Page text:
* New shares offered at 34 percent discount
* End of pricey loans to improve return on equity
* BCP to repay 1.85 bln euros in convertible bonds (Adds return on equity, capital ratio projections)
By Andrei Khalip and Sergio Goncalves
LISBON, June 24 (Reuters) - Portugal’s second-largest listed bank, Millennium BCP, said on Tuesday it seeks to raise up to 2.25 billion euros in new capital and use most of the proceeds to repay pricey state loans, which it expects will lead to major profitability improvements by 2017.
It said it will offer shares at a subscription price of 0.065 euro per share, which represents a discount of 34 percent from the theoretical ex-rights price based on Tuesday’s closing price of 0.1585 euro. The shares have fallen over 22 percent in the past week.
BCP is offering subscription rights for nearly 34.49 million new ordinary shares. The subscription price was set at a ratio of seven new ordinary shares for every four ordinary shares held. It will begin the rights offering after receiving approval from the securities watchdog CMVM and the publication of the prospectus.
The offering comes on the coattails of a successful, but smaller, capital hike by Portugal’s largest listed bank, Banco Espirito Santo, that raised 1 billion euros. This month’s operation drew strong demand even after the prospectus revealed irregularities at a holding company with a key stake in BES.
BCP said it wants to repay as much as 1.85 billion euros in state loans held in so-called contingent convertible bonds that carry high interest and weigh on earnings. The bank took 3 billion euros of convertible bonds at the height of Portugal’s debt crisis in 2012; earlier this year it decided to repay 400 million.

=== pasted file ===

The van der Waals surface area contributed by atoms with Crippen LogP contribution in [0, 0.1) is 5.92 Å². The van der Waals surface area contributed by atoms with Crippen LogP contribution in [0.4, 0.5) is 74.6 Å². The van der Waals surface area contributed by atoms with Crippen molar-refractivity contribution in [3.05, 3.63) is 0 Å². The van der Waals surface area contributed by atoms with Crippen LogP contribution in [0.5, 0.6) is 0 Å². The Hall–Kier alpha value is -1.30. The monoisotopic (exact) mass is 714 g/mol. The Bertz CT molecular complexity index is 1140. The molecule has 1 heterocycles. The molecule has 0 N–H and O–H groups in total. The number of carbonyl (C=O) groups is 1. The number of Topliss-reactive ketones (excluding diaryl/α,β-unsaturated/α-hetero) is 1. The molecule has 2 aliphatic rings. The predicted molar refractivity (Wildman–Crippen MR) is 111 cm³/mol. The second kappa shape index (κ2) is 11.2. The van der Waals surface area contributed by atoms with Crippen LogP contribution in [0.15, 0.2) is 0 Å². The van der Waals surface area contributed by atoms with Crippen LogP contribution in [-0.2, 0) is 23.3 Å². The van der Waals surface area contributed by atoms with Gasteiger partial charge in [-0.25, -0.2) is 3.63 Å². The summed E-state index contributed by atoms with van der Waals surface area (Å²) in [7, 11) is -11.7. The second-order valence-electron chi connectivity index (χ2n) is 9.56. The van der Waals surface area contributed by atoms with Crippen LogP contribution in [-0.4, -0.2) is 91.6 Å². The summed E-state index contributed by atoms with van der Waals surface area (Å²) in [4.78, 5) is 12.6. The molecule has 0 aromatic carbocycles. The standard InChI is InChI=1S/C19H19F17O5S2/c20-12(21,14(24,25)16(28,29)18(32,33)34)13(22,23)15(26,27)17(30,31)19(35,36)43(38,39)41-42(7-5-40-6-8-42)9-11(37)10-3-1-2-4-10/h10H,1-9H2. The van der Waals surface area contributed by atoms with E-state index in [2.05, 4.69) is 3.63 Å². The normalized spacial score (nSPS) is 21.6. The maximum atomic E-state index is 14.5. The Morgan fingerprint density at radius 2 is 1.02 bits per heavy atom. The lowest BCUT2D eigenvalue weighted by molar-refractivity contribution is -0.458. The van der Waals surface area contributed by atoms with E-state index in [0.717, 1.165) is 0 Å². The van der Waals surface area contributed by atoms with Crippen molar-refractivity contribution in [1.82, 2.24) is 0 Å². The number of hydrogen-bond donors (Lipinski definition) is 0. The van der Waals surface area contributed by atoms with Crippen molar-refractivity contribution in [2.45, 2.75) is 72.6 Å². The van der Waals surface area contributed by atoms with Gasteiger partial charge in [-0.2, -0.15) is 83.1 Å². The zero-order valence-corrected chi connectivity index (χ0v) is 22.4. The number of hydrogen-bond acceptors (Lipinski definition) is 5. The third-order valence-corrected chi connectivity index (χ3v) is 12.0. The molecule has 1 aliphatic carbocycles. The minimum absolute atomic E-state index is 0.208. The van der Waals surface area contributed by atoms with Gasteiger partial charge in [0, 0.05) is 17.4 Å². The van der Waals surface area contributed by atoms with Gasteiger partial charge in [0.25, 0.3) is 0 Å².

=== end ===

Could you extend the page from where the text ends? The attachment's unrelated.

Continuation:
The bank, which has been undergoing a restructuring process under a Brussels-monitored plan, said it will seek to pay back the remaining 750 million euros “no later than the beginning of 2016”, a year before the promised repayment deadline.
The repayment via the capital increase “is expected to generate material savings on interest expense and have a further positive impact on the bank’s internal capital generation capacity, and enhancing the capital mix and the capital ratios”, it said.
BCP also said it expects a massive improvement in its return on equity to around 15 percent in 2017, which compares to minus 6.7 percent registered in March 2014.
After the capital increase, the previously announced sale of the bank’s non-life insurance business and the expected adoption of a tax deferral law in Portugal, BCP’s fully implemented common equity Tier 1 ratio is expected to stand at 9 percent this year, and by 2017 the ratio should top 10 percent.
Deutsche Bank and J.P. Morgan are acting as joint global coordinators and bookrunners, while Goldman Sachs International and UBS Investment Bank are acting as joint bookrunners.
Last month, Portugal exited its international bailout, of which the lifeline for banks was part. While still suffering from a weak economy, low credit demand and bad loans, many senior bankers, including at BCP, believe the worst is over.
Reporting by Andrei Khalip; Editing by Leslie Adler